Mr. A reported no significant family problems or discord in his childhood. His father reportedly had a history of alcohol dependence, one uncle had a seizure disorder, and another uncle had possible dementia and depression.
Mr. A dropped out of school in the 10th grade at age 16. He then joined the Navy and served for 9 years as a cook and baker. He reported having several close friends, both men and women, and three long-term relationships. After an honorable discharge from the Navy, Mr. A joined the civil service and worked for about 20 years as a janitor, warehouse worker, truck driver, and food server. He was married in his late 20s. After about 15 years of marriage, he and his wife separated, but he reported that they were still friends. They had three children.
Premorbid Medical History
Mr. A’s early medical charts indicate that he had seizures at ages 15, 17, 19, and 29. He experienced an aura with headaches, blurred vision, dizziness, and a "swimming feeling" in his head 15–20 minutes before the onset of a seizure. During one seizure he fell to the ground and sustained injuries of an unspecified nature. Mr. A was reported to "shake," remain unconscious for a few minutes, and then appear dazed for a few additional minutes. There was no tongue bite reflex or incontinence. Mr. A had no recollection of the nature of his seizures. The results of an EEG performed at age 30 revealed diffuse slowing and excessive paroxysmal activity during the hyperventilation and posthyperventilation phases of the recording. The EEG was reported as being compatible with, but not diagnostic of, a seizure disorder.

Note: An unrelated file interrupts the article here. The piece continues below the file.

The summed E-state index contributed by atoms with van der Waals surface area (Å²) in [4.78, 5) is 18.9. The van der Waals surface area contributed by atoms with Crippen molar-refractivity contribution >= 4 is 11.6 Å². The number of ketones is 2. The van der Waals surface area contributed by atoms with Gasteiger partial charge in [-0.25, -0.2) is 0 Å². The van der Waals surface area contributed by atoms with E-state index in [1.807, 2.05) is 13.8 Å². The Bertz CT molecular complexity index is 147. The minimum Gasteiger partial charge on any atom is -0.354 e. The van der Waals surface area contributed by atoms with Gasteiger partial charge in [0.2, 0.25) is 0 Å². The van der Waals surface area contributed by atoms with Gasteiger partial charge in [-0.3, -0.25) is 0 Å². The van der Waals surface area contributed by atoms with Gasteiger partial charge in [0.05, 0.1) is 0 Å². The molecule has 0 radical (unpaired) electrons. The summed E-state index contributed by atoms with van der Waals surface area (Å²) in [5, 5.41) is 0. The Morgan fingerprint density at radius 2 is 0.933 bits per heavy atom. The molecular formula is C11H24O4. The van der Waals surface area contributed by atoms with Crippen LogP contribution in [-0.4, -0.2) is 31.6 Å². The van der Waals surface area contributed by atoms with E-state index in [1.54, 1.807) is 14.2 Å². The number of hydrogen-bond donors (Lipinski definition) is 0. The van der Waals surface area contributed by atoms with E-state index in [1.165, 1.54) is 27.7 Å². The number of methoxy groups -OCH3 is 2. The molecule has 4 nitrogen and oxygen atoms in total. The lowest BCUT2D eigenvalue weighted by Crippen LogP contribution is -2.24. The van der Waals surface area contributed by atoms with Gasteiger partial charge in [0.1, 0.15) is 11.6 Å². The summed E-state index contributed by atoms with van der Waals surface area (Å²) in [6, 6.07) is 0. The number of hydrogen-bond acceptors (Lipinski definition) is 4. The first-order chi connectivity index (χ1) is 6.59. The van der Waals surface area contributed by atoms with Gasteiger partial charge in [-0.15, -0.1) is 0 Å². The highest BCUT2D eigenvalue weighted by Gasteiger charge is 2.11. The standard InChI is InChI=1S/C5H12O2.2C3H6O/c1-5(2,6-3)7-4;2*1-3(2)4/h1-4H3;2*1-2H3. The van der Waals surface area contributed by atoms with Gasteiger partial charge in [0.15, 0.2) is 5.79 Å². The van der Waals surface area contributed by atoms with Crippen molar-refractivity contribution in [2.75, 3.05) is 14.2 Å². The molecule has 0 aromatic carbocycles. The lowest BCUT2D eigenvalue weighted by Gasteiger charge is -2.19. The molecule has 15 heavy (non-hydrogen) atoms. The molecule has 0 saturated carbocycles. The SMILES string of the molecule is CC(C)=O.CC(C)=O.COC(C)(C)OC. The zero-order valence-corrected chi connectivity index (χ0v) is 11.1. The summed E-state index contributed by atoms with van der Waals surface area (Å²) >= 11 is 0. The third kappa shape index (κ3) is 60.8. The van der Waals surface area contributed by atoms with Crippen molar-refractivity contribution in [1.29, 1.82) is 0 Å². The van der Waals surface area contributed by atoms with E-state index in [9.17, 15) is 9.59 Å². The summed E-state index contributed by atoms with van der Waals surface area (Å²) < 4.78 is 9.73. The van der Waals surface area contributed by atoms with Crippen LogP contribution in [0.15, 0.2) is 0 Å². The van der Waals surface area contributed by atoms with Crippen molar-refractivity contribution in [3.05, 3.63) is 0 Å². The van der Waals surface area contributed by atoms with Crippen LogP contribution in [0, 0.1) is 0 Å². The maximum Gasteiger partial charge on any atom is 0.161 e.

Mr. A. was diagnosed with granulomatous disease of the lungs at age 31. He had a history of light cigarette smoking and social drinking but stopped both at age 48, when he was found to have hypertension and hyperlipidemia.
At the time of his first psychiatric assessment after incarceration, Mr. A was noted to be staring blankly without looking at the interviewer. His speech was monosyllabic, and his affect was blunted. He appeared to be responding to internal stimuli, although he denied experiencing auditory hallucinations. He was oriented to time, place, and person but had poor insight and judgment. Results of a neurological examination revealed a decreased upward gaze, positive glabella tap, decreased deep tendon reflexes in both lower extremities, and a resting tremor. He had decreased sensation to pin prick in a glove-and-stocking pattern and had ataxia on tandem gait. A noncontrast computerized tomography scan showed no structural brain lesions.
Treatment and Course of Illness